I had the day off today, but it isn't because I'm American. The 4th of July is apparently a holiday of some sort for Rwanda, too. It's Liberation Day. It's the anniversary of when the RPF finally took Kigali back, "ending the war".

For reasons of which I am not aware, the Americans celebrated the 4th of July on the 1st of July. We all went over to the Ambassador's residence and wore patriotic clothing and ate hamburgers.

Confusingly, the 1st of July is also a holiday in Rwanda, and it is called Independence Day.

So the American Independence Day, which is July 4th, was celebrated on the Rwandan Independence Day, which was July 1st, while Rwandan Liberation Day is celebrated on July 4th, but not the American Independence Day because that was already celebrated on Rwandan Independence Day.

On none of these days did anyone light any fireworks. So I really don't see the point.

Anyway, for these reasons, I had the day off.

01 July 2006

What I do all day

by Cecily
The details of my research project are not necessarily very interesting to most people so I usually just say "I'm videotaping kids signing things". Actually, I am slightly more organized than that.

I'm working with four groups of students. I have 4 six-year-olds, 6 11-year-olds, 4 14-year-olds, and 4 18-year-olds. I also ended up including one adult Deaf Rwandan who teaches at the school because he wanted to.

I do different things on different days, but in general each kid does three different things: first, I do a one-on-one session where I show pictures (or for the older students, a word list in Kinyarwanda) and find out what the sign is for the things. The word list is a standard one that linguistics projects all over use. It's called the Swadesh list, named after whatever guy invented it. The one I'm using is modified for signed languages. It still isn't that appropriate; it includes things like "ice" that don't really exist here, and doesn't include some things that are basic concepts in Rwanda but not in the US. So I use that list but am flexible with it. I also have been getting alphabet and number/counting systems from people.

Secondly, each group sits around together and looks at the pictures/words and discusses what the sign is for that.

14-year-olds looking at pictures

Sometimes the group comes up with a sign none of the individuals used, and sometimes they all argue about it.

14-year-olds debating vocabulary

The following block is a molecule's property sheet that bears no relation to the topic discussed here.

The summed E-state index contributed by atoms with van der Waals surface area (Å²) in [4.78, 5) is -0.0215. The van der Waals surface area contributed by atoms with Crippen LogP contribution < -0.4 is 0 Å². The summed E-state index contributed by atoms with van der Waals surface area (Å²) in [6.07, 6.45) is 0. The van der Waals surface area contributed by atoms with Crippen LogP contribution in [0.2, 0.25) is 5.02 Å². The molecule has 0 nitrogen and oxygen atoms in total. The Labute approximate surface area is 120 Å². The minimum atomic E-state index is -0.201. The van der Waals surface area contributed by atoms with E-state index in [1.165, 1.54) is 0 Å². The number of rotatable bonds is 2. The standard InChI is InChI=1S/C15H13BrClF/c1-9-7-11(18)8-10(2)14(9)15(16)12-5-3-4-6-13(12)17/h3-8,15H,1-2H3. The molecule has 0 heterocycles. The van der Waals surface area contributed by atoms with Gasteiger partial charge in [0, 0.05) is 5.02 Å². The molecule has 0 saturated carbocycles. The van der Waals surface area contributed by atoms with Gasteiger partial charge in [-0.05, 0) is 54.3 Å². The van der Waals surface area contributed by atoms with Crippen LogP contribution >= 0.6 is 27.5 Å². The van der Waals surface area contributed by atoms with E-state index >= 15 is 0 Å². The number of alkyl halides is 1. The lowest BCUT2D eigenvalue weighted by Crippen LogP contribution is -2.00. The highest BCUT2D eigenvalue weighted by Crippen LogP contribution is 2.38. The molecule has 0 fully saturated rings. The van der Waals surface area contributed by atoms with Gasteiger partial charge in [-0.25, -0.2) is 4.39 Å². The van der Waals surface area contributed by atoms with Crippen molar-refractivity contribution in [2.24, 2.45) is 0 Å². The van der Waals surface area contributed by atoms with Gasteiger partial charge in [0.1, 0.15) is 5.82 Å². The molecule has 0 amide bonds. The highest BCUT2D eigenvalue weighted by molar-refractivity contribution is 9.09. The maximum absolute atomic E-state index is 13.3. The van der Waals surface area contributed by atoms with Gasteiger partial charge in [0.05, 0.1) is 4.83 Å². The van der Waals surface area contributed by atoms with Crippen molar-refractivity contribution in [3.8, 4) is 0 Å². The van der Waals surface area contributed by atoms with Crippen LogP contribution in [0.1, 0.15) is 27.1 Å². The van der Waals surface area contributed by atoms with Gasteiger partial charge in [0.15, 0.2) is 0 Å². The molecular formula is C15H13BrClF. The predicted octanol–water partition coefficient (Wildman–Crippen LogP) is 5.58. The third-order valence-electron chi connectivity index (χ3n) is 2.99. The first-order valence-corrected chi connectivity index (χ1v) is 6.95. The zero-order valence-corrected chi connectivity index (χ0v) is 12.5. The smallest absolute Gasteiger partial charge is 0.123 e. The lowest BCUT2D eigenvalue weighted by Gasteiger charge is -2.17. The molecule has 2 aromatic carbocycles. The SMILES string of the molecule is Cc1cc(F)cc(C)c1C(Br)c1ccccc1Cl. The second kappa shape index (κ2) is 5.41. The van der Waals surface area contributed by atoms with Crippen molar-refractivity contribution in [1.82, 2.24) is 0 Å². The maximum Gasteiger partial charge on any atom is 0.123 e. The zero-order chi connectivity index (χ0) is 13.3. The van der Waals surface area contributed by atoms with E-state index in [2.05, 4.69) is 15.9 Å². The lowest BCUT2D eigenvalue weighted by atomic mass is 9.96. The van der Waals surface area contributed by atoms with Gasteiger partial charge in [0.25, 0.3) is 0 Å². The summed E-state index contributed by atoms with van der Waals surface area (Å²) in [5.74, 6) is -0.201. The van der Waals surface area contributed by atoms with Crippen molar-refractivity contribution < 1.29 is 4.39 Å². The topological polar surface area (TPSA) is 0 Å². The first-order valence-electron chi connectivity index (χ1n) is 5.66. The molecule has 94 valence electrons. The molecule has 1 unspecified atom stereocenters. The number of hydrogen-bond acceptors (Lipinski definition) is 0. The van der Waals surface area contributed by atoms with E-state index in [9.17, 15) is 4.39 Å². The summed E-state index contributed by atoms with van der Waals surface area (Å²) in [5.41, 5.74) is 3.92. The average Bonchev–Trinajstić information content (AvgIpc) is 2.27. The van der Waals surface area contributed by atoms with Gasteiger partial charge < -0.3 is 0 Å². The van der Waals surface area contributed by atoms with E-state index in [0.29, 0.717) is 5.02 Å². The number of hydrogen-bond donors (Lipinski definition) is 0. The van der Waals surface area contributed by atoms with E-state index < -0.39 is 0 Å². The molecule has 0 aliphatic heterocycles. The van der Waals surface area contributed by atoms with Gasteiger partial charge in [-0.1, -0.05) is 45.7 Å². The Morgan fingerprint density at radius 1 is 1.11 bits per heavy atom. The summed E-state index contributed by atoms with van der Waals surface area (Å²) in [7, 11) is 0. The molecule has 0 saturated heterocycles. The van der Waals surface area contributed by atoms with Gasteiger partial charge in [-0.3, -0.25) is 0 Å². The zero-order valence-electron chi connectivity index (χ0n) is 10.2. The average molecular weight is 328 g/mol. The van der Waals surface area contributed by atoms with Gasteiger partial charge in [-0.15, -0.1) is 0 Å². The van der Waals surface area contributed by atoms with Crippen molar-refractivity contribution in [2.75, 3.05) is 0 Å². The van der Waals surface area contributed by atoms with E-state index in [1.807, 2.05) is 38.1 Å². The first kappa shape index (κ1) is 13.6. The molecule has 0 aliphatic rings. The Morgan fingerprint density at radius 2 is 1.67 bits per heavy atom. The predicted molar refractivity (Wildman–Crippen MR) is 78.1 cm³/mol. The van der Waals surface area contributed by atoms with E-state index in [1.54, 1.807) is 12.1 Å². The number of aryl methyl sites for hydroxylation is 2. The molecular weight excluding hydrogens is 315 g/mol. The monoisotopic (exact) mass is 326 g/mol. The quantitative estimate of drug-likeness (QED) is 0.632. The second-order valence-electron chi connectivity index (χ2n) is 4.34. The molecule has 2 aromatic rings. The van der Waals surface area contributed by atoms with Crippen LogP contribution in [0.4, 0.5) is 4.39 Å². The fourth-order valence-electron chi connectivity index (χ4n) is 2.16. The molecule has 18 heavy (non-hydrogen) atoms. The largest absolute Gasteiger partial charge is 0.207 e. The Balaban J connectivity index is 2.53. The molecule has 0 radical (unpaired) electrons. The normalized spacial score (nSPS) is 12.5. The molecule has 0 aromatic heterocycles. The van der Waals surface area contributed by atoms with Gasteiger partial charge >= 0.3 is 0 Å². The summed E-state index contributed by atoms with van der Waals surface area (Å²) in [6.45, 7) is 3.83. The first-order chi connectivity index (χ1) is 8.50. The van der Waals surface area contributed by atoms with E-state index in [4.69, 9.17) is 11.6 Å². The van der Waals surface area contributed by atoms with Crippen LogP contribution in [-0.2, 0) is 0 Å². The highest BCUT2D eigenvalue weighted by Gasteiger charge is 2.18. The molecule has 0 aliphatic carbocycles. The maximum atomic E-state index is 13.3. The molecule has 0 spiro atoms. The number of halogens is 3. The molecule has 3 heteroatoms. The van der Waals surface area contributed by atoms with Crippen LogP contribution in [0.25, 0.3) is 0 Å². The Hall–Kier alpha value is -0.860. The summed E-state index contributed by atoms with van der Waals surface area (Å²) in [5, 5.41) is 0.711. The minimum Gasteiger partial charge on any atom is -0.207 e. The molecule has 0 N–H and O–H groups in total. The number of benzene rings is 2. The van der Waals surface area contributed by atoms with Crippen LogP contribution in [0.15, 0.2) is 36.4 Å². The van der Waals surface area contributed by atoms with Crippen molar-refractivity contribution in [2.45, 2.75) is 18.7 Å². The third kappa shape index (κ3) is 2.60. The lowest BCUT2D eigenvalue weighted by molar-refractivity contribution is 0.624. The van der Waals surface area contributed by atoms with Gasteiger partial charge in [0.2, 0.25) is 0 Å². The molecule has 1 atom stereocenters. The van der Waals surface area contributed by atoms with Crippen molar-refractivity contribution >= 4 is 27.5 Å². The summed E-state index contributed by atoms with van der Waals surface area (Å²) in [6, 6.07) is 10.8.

They also argue about what is happening in the pictures, and there is usually a lot of extraneous discussion as well. And bossing each other around about not participating enough. "You're just sitting there! Sign!"

14-year-olds contradicting each other

Then lastly, people from the same age group are in pairs and they watch a Tweety and Sylvester cartoon ("Canary Row", again used in lots of linguistics projects all over) and tell each other what happened in it. I ended up doing this part multiple times because the first time around everyone just wanted to watch the cartoon and (especially the littlest ones) couldn't really remember what happened afterwards. By the second and third go-rounds everyone got very melodramatic and descriptive, which is not only good data but also hilarious to watch.

11-year-old describing Sylvester

The six-year-olds also decided that whoever was not watching the clip had to cover their eyes tightly so as not to peek.

So the beginning of each time has one six-year-old poking and tapping and sometimes punching another one, who is sort of twisting around doing six-year-old blind dance moves to entertain themselves. (I had them sitting on the floor because the chairs are too big for them). I start laughing again every time I have to look at any of it for editing or compressing or whatever.

six-year-olds storytelling on the floor

At the end, I've been left with some random amounts of time so I have everyone draw pictures. They also all drew for a while at the beginning to get used to me, the room, etc. Then they all wanted to tell the camera about what their drawings are of. This is when I get the most genocide-related narrative. I also have all the drawings. Some of them are really scary. Some of them are really silly. I am inventing new research/teaching project for making books with the kids, writing a story and illustrating it and binding it. Maybe next year.

six-year-olds drawing at the table

Then when I get back in the fall, I'm doing an independent study to begin analysis. My analysis will be recording the configurations of the hands that I see using a notation system that my smart professors invented. "Phonology" for signed languages means how you produce the sign. Not related to sound, but conceptually equivalent to phonology in spoken languages, which studies how you produce a word. Basically. I'll figure out what handshapes are the most common, if there are any handshapes in Rwanda that are not in ASL, etc. There are a couple of general theories related to signed languages that will get tested against this data too.